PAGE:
Ugly day for stocks. Tech leads sell-off

nasdaq 4p

It might be a big World Cup day, but in the stock market, it was "World Slump" day.

Here are the key talking points:

1. Bad day for stocks: All three major U.S. indexes retreated with the Nasdaq losing 1.35%. This was the 30th trading day so far this year that the Nasdaq has moved more than 1% up or down.

The Dow Jones Industrial Average lost 118 points (0.7%) and the S&P 500 sunk 0.7%. There was a lot of excitement about the Dow cresting over 17,000 last week, but it finished the day a notch above 16,900.

Meanwhile volatility is creeping back into the market. CNNMoney's Fear and Greed Index, which tracks seven indicators of market sentiment, has moved from "extreme greed" into "greed."

Some of the pessimism could simply have been investors realizing their gains after the recent stock market rally. But there are deeper concerns about company valuations and whether the Federal Reserve will raise interest rates sooner rather than later.

2. Tech takes beating: Tuesday's sell-off was most pronounced in the tech world, where some of the big so-called momentum stocks pulled back. CNNMoney's Tech 30 Index ended down 2.1%, with Twitter (TWTR) as its most unfortunate victim. Shares of the microblogging service tanked over 7% Tuesday.

"$TWTR is done. Take the money and run very fast," said MickeTrader on StockTwits.

Linkedin (LNKD),Facebook (FB), Netflix (NFLX), and Amazon (AMZN) also lost big.

3. Earnings season is here! Alcoa (AA) unofficially kicked off earnings season Tuesday when it released its second quarter results after the bell. So far, so good. The aluminum producer rose in after hour trading after it beat analyst estimates.

Related: Corporate profits: Can they keep going and going?

With the S&P 500 index already up 6% this year, investors will be looking closely to see whether corporate profits can support stocks and to what extent markets have been relying on cheap money from the Federal Reserve to push indexes to new records.

Second quarter earnings are expected to grow 4.9% compared to the same period last year, though that estimate is down from the 6.8% prediction at the start of the quarter, according to data from FactSet.

Related: Fear & Greed Index in greed

4. Other movers: More drama at American Apparel: Shares of American Apparel (APP) plunged after the struggling company warned it received a notice of default from a lender related to last month's ouster of founder and CEO Dov Charney.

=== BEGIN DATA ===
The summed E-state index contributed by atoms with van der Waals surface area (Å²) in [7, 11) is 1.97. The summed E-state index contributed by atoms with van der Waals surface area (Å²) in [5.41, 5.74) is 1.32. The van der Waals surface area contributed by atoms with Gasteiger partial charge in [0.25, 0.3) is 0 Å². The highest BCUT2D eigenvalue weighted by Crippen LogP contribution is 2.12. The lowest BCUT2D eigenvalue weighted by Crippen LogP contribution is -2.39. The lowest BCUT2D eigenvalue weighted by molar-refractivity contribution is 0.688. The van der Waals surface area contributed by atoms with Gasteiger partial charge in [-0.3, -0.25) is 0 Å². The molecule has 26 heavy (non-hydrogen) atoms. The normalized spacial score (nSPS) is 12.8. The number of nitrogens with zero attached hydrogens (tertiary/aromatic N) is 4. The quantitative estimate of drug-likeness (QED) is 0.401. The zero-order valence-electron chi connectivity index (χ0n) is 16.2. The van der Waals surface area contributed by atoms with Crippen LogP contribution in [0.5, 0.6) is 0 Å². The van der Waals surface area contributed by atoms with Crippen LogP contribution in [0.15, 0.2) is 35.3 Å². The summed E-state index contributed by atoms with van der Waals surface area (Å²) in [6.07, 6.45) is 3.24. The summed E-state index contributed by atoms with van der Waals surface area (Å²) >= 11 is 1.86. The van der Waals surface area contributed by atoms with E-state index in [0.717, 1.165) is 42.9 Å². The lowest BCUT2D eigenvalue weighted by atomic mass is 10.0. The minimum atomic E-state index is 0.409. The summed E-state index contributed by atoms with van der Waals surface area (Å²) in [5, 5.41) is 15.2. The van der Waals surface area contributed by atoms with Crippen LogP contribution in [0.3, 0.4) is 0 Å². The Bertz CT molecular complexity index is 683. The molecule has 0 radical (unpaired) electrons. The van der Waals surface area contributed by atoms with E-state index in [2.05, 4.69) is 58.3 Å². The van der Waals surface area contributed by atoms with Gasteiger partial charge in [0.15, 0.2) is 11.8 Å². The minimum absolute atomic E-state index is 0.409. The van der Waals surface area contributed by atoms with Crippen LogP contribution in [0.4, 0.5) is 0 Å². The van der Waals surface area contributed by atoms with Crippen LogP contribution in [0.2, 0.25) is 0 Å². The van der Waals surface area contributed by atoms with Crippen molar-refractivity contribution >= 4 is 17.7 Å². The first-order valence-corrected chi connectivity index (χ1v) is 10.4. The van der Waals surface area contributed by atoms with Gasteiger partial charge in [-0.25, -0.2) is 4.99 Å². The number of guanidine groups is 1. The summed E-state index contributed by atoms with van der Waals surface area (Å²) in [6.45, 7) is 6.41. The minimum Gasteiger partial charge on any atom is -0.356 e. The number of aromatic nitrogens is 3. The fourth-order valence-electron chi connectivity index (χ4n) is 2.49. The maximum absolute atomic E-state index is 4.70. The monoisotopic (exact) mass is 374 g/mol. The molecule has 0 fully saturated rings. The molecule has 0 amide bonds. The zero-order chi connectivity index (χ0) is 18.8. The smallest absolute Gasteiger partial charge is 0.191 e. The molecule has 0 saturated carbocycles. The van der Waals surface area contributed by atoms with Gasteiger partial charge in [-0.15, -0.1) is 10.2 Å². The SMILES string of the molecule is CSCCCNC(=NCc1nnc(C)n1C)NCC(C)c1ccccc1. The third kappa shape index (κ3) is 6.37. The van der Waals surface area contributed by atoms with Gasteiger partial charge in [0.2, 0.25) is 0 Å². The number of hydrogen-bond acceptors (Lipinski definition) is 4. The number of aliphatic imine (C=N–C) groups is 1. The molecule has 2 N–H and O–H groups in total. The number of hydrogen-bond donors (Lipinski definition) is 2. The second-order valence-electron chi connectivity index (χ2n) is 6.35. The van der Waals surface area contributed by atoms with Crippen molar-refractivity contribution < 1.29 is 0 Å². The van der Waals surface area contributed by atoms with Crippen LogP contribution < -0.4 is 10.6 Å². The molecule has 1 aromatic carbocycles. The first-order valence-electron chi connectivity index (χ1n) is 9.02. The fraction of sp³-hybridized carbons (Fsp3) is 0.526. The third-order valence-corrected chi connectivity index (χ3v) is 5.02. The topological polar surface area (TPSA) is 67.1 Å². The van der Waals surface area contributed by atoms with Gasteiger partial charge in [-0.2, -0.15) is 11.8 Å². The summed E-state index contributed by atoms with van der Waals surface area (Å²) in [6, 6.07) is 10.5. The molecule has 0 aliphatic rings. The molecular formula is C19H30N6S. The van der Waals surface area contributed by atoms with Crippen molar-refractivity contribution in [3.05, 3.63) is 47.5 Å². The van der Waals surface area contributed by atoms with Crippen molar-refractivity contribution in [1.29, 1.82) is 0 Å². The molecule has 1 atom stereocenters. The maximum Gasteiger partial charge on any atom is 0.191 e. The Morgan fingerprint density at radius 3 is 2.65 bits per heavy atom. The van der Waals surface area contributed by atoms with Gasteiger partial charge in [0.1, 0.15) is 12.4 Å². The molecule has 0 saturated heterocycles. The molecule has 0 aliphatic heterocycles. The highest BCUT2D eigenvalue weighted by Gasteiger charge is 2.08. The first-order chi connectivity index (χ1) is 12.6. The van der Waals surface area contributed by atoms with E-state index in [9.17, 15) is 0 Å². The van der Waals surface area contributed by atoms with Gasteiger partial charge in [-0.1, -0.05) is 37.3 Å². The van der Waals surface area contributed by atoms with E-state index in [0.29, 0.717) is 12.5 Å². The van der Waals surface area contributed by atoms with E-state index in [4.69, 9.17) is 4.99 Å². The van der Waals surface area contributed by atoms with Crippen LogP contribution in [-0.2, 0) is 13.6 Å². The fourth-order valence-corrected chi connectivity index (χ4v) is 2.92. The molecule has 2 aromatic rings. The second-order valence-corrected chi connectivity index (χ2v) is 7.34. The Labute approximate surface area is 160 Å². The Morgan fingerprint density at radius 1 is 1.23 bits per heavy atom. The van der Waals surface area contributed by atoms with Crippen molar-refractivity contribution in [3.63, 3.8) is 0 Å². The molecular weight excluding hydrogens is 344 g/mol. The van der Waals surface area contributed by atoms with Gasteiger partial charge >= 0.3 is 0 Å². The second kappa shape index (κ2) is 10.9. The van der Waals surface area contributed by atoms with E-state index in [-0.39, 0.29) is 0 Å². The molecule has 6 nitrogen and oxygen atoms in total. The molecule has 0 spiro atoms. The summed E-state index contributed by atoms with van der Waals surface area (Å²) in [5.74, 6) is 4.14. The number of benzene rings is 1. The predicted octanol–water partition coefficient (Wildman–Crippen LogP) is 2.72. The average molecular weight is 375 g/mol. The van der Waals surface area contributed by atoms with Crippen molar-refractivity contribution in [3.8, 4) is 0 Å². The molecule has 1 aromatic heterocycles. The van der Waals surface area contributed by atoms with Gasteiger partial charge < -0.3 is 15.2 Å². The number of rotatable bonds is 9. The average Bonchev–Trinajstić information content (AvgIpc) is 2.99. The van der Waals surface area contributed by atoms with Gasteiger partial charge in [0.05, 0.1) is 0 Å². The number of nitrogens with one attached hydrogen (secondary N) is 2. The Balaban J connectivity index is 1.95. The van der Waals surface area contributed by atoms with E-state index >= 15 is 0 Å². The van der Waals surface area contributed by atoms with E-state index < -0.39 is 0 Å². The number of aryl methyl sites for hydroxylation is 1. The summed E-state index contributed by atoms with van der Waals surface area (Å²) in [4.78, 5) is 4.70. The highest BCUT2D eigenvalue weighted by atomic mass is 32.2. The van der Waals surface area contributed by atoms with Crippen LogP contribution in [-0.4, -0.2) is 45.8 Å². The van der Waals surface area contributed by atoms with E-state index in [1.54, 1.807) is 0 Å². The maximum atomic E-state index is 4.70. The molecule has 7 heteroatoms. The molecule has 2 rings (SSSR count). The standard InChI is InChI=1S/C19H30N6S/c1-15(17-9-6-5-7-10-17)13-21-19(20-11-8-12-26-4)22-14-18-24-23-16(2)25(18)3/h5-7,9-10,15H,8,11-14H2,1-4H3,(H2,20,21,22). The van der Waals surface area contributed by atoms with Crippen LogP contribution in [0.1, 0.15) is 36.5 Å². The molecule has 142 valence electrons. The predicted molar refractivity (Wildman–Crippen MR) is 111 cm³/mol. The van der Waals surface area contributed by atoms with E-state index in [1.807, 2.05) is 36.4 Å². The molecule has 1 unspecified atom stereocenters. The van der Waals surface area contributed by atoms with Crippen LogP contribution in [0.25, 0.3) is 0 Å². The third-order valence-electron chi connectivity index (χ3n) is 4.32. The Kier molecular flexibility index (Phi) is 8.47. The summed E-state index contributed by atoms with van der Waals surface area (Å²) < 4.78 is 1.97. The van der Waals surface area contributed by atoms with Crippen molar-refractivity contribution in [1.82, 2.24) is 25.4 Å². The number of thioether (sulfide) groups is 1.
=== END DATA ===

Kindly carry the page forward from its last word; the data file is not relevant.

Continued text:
However, American Apparel disputed that default claim and is exploring ways to tap its revolving credit facility to repay the lender. The New York Post reported American Apparel has reached a preliminary deal to transfer control of the board to a hedge fund aligned with Charney.

Also on the fashion front, Guess (GES) rallied -- up almost 4% -- after the retailer was upgraded by analysts at Piper Jaffray, who pointed to strength in the company's European business.

Related: CNNMoney's Tech30

#Problem: Smartphone users abandon Samsung
#Problem: Smartphone users abandon Samsung

5. No help from overseas: European markets were weaker, with airline and banking stocks under pressure. Air France KLM (AFLYY)cut its earnings forecast due to overcapacity on routes to North America and Asia. In that vein, Delta Air Lines (DAL) dipped again. The stock is down over 9% in the past week after the company released revenue figures that showed weakness on certain overseas routes.

Some bank stocks took a hit from a New York Times report saying Germany's Commerzbank (CRZBF) and Deutsche Bank (DB) are next in line for punishment by U.S. authorities. Sentiment was also soured by weaker than expected German export data for May.

Asian markets ended mixed.

South Korean-based Samsung warned that revenue and profit will fall in the second quarter as the company struggles to find new smartphone buyers in an already saturated market. The electronics maker warned that operating profit could fall to 7 trillion won ($6.9 billion) -- a 26% decline from the previous year.

CNNMoney reporter Matt Egan contributed to this report.

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